A Fast Radiative Transfer Parameterization Under Cloudy Condition in Solar Spectral Region

Tuesday, 16 December 2014
Qiguang Yang1, Xu Liu1, Ping Yang2 and Chenxi Wang2, (1)NASA Langley Research Center, Hampton, VA, United States, (2)Texas A&M Univ, College Station, TX, United States
The Climate Absolute Radiance and Refractivity Observatory (CLARREO) system, which is proposed and developed by NASA, will directly measure the Earth's thermal infrared spectrum (IR), the spectrum of solar radiation reflected by the Earth and its atmosphere (RS), and radio occultation (RO). IR, RS, and RO measurements provide information on the most critical but least understood climate forcings, responses, and feedbacks associated with the vertical distribution of atmospheric temperature and water vapor, broadband reflected and emitted radiative fluxes, cloud properties, surface albedo, and surface skin temperature. To perform Observing System Simulation Experiments (OSSE) for long term climate observations, accurate and fast radiative transfer models are needed. The principal component-based radiative transfer model (PCRTM) is one of the efforts devoted to the development of fast radiative transfer models for simulating radiances and reflecatance observed by various hyperspectral instruments. Retrieval algorithm based on PCRTM forward model has been developed for AIRS, NAST, IASI, and CrIS. It is very fast and very accurate relative to the training radiative transfer model.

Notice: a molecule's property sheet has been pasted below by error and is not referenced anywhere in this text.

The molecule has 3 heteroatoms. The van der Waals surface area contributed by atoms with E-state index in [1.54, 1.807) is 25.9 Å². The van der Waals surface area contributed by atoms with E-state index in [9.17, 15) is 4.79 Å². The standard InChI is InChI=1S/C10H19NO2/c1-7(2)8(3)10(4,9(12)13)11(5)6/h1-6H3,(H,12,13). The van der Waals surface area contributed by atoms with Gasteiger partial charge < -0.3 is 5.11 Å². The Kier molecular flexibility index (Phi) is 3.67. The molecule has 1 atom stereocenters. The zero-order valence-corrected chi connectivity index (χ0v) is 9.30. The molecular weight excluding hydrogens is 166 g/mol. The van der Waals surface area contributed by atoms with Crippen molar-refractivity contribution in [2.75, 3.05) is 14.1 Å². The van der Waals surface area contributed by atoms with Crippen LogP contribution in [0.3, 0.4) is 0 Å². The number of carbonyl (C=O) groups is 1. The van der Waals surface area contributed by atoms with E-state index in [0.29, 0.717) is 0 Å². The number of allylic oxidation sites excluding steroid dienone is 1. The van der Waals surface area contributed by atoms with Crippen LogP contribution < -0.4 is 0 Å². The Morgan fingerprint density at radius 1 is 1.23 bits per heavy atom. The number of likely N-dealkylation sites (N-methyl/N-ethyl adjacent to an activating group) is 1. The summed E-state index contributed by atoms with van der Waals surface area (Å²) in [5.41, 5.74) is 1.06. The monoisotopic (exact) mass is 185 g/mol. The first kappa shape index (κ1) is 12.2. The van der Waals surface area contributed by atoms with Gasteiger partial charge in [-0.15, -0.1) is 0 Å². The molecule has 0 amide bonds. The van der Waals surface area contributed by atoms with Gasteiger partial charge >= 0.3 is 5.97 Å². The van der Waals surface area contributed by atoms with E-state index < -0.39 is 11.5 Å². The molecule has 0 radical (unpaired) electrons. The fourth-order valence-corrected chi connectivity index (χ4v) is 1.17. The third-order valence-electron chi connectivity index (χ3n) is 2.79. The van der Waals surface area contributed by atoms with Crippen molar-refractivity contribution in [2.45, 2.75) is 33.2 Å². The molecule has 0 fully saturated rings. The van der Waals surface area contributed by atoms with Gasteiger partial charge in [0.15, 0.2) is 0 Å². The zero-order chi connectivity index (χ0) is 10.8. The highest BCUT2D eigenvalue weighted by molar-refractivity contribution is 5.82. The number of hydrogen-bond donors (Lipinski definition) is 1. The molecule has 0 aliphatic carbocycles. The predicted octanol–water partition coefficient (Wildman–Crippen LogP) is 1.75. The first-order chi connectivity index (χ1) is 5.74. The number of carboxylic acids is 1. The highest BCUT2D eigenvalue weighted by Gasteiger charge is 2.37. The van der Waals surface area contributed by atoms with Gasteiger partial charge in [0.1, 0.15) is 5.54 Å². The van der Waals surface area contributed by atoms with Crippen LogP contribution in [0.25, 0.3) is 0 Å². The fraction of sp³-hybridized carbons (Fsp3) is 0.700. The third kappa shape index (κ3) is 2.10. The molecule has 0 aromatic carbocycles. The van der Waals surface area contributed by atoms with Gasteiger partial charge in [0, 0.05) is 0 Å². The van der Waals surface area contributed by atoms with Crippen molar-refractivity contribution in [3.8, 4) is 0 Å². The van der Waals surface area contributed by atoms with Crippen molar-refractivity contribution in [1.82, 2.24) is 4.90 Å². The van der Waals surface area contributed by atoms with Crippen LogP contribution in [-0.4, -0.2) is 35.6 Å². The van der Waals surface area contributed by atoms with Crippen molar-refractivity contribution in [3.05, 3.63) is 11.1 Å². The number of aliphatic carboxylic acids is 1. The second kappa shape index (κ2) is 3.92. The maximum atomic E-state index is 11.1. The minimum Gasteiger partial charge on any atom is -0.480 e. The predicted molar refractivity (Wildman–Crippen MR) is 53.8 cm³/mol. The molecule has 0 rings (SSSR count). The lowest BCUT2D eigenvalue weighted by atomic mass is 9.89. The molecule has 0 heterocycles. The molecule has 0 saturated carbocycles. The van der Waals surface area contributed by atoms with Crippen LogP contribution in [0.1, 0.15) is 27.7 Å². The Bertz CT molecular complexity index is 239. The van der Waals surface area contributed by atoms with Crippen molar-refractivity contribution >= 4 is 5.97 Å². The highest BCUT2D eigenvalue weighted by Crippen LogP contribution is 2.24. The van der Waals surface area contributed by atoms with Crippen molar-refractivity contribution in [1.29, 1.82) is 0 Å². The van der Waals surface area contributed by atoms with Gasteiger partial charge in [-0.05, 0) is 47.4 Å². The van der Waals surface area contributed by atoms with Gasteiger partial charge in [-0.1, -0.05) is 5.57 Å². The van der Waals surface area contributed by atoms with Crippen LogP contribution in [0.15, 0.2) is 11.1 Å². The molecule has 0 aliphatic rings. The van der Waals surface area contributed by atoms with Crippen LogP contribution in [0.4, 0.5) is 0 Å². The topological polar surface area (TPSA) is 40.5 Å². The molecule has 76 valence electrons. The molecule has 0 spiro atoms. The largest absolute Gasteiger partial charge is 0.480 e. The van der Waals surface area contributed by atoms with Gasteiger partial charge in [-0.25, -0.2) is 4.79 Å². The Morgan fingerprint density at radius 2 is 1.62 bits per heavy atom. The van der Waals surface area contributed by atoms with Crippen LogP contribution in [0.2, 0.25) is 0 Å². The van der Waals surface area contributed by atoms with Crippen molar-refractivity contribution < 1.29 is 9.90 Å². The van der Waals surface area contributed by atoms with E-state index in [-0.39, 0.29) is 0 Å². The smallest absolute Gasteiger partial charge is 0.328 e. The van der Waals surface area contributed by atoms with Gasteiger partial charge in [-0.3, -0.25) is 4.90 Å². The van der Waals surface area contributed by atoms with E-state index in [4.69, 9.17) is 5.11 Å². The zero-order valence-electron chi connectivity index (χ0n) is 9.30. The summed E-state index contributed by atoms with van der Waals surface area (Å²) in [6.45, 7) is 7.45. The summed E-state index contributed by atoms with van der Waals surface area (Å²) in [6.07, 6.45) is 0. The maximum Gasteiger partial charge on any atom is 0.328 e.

In this work, we are extending PCRTM to UV-VIS-near IR spectral region. To implement faster cloudy radiative transfer calculations, we carefully investigated the radiative transfer process under cloud condition. The cloud bidirectional reflectance was parameterized based on off-line 36-stream multiple scattering calculations while few other lookup tables were generated to describe the effective transmittance and reflectance of the cloud-clear-sky coupling system in solar spectral region. The bidirectional reflectance or the irradiance measured by satellite may be calculated using a simple fast radiative transfer model providing the type of cloud (ice or water), optical depth of the cloud, optical depth of both atmospheric trace gases above and below clouds, particle size of the cloud, as well as the surface albedo of the earth are given. The fast model is about 3 orders faster than 36-stream DISORT. In the 11,700,000 cases we investigated for ice and water cloud, respectively, the mean and standard deviation of the fast model errors were 0.86% and 1.51% for ice cloud, and 1.93% and 3.71% for water cloud, respectively.